dead HD

Reply

  #1  
Old 05-07-17, 10:25 AM
Norm201's Avatar
Member
Thread Starter
Join Date: Sep 2013
Location: United States
Posts: 7,884
Received 118 Votes on 108 Posts
dead HD

Sunday morning, not scheduled to work, lots of time to post on forums about a number of subjects.

My main desktop computer hard drive crapped out last night. Won't spin up. So I'm trying the freeze it trick and maybe get lucky and at least get a few files off it. All my important stuff is off line or cloud stored so I'm not too concerned about data loss. But I do have a concern about the OS. No I do not have a back-up image (I know, learn the hard way, and I'm lazy about that kind of thing), and I cannot find my Win 10 repair disk.

So if I buy a new hard drive will MS allow me to reload the OS from an ISO burned image or if I decide to build a new computer (mother board and all) will I be able to load WIN 10? Or do I need to purchase a new WIN 10 license?

I'm also considering buy a pre-built unit.

BTW...what is the current latest and greatest CPU's from AMD and Intel. Do not need gaming quality buy I do want CAD ability.
 
Sponsored Links
  #2  
Old 05-07-17, 11:34 AM
Shadeladie's Avatar
Super Moderator
Join Date: Jan 2005
Location: PA - USA
Posts: 4,417
Received 68 Votes on 54 Posts
I think you have to call them to reuse Win10 on a new hard drive (if you're able) to get another product key (at least I think, not 100% sure).

As for the latest and greatest, I bought a new laptop recently, and wanted something with some oomph to it, but didn't need a gaming PC either, so here's what mine has:
An Intel Core 7 7500U CPU @ 2.70 GHz 2.90 GHz with 12 GB Ram

I got a really good price on it so I went for it!
 
  #3  
Old 05-07-17, 12:07 PM
Norm201's Avatar
Member
Thread Starter
Join Date: Sep 2013
Location: United States
Posts: 7,884
Received 118 Votes on 108 Posts
So an Intel Core 7 is the current high end CPU. I'll need to check out AMD. The last several computers I've had or built have used the AMD units. I suppose I could just buy another HDD and install it, but my unit is getting old. On the plus side I built it so it has just what I wanted with lots of USB ports both fore and aft, HDMI ports and a graphics card to take two screens. Decent sound card.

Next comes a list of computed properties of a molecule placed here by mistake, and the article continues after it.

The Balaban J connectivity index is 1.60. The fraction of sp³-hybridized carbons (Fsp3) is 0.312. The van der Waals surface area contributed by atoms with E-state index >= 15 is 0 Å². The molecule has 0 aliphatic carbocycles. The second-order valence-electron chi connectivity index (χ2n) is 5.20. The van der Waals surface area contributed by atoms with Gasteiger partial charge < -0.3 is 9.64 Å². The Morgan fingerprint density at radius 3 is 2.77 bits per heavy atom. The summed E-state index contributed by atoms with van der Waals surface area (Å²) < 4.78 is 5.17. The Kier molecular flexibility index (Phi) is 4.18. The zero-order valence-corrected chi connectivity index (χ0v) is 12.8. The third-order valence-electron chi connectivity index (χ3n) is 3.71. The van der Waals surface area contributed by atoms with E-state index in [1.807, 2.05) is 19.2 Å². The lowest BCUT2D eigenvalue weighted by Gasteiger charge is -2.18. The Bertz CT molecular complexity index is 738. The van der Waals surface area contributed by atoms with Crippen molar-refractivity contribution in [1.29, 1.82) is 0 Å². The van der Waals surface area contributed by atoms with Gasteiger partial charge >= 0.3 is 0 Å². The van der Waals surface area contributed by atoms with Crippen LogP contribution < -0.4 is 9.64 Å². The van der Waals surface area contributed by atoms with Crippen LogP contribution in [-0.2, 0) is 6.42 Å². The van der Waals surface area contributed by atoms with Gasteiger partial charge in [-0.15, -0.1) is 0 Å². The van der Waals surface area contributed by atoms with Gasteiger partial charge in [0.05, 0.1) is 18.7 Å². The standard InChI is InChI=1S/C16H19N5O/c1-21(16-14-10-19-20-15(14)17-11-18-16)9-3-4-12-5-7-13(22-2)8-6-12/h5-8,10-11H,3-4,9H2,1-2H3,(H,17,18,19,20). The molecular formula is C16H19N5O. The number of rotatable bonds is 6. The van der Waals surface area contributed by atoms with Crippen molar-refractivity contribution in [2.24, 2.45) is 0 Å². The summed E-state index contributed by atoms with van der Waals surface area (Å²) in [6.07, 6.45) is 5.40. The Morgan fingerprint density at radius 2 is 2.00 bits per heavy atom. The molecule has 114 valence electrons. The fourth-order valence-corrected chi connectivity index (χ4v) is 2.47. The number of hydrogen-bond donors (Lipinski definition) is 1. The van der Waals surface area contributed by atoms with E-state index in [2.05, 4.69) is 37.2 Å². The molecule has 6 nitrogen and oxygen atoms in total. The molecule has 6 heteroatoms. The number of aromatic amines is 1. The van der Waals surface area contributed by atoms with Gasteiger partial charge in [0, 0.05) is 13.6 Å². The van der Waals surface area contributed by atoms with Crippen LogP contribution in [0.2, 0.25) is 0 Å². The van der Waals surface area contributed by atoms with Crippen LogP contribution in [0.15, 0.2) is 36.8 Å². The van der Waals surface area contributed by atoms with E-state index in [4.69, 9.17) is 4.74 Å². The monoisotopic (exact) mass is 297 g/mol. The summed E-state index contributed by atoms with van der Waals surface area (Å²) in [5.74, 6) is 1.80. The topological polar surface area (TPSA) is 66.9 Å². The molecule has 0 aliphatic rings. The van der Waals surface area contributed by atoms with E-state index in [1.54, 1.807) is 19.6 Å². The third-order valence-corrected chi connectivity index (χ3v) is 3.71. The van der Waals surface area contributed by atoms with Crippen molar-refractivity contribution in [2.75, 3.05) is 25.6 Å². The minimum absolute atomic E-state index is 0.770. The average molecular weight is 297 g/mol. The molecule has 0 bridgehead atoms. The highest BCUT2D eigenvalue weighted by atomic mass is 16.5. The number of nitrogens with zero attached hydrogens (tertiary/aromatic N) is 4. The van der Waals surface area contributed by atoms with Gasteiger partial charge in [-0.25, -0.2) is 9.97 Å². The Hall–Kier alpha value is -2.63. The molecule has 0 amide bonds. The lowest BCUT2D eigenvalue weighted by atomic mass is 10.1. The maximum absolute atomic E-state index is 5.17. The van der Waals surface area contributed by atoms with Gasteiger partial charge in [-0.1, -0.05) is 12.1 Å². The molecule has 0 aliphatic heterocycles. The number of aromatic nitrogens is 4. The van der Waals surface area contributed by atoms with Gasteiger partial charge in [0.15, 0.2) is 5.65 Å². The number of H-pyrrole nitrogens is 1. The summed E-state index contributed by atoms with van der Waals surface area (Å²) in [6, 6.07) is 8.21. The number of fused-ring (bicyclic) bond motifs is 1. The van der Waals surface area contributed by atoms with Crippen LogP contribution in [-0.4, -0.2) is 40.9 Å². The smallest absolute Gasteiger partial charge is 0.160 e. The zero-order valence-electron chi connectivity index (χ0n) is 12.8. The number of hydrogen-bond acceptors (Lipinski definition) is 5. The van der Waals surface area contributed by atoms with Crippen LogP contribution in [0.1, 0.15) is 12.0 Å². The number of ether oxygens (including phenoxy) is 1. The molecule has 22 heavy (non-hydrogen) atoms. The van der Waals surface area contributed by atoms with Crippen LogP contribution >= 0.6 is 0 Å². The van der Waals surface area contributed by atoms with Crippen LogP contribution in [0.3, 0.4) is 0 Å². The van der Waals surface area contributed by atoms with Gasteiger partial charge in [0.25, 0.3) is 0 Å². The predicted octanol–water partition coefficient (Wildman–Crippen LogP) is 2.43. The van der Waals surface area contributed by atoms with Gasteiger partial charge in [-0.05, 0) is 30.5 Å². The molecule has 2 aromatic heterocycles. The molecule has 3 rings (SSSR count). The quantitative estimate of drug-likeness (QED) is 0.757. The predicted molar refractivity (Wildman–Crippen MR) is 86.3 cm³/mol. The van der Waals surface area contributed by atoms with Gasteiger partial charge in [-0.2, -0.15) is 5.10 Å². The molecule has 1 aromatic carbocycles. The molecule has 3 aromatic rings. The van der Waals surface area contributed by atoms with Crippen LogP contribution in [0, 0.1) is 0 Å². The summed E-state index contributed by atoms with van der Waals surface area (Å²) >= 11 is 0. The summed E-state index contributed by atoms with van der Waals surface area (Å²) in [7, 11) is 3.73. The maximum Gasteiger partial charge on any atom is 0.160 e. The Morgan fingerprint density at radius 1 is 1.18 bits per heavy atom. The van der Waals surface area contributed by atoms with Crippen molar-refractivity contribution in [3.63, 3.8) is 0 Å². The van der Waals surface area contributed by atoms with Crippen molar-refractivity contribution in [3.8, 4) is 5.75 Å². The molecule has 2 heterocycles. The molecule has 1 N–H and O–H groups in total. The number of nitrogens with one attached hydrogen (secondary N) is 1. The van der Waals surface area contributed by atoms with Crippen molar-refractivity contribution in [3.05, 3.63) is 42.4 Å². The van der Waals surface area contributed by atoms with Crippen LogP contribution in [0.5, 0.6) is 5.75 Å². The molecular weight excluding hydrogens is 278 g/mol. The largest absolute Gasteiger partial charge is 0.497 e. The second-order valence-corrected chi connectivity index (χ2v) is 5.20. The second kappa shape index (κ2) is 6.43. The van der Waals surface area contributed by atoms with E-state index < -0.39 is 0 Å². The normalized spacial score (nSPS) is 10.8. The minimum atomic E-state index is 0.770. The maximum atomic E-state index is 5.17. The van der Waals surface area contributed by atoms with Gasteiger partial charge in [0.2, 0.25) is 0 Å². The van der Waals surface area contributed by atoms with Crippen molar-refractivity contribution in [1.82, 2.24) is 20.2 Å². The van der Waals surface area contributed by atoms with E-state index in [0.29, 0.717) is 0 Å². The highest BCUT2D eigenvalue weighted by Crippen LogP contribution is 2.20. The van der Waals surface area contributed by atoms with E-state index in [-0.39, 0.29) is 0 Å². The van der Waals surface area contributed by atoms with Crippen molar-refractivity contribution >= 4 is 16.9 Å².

Building another one is no great feat, it's just assembly work. The hard part is gaining current knowledge, planning the parts for compatibility and doing sharp shopping to get the best bang for the buck and spending the time to do it all. Cost I think is pretty a wash. I spend more on components but I get exactly what I want with a slight increase in quality. Prebuilt is done and ready to go.

Choices, choices choices
 
  #4  
Old 05-07-17, 12:47 PM
Member
Join Date: Nov 2007
Posts: 391
Received 0 Votes on 0 Posts
Yes, you can reinstall Win10 from a burned ISO or USB. It will activate automatically once you connect to the internet (in certain rare cases you may need to log into your microsoft account first). Your install key is valid until you make changes substantial enough to change the hardware hash to the point that it won't automatically activate (usually when you change the CPU and GPU simulatneously). It can still be activated by phone in this situation. The only way you CAN'T reactivate it is if you change the motherboard.
 
  #5  
Old 05-07-17, 01:29 PM
Norm201's Avatar
Member
Thread Starter
Join Date: Sep 2013
Location: United States
Posts: 7,884
Received 118 Votes on 108 Posts
The only way you CAN'T reactivate it is if you change the motherboard.
Yes, that now makes me remember. I don't understand why but I suppose they figure you can claim bad MB and copy over and over.
 
  #6  
Old 05-07-17, 01:52 PM
Member
Join Date: Nov 2007
Posts: 391
Received 0 Votes on 0 Posts
OEM keys (the kind installed by manufacturers and available on the gray market for about $50 less than retail) are locked to the first machine they are activated on. They can not be moved to another machine (the motherboard has been defined as what constitutes the machine). They do make exceptions for identical board replacement in case of failure, but you actually have to talk to someone in India and plead your case, you can't do it via the IVR.

Retail keys (the kind that come in the plastic case at a store [or from the Microsoft store] and include tech support) cost more but they can be deactivated from one machine and installed on a completely different machine.
 
  #7  
Old 05-07-17, 02:06 PM
Norm201's Avatar
Member
Thread Starter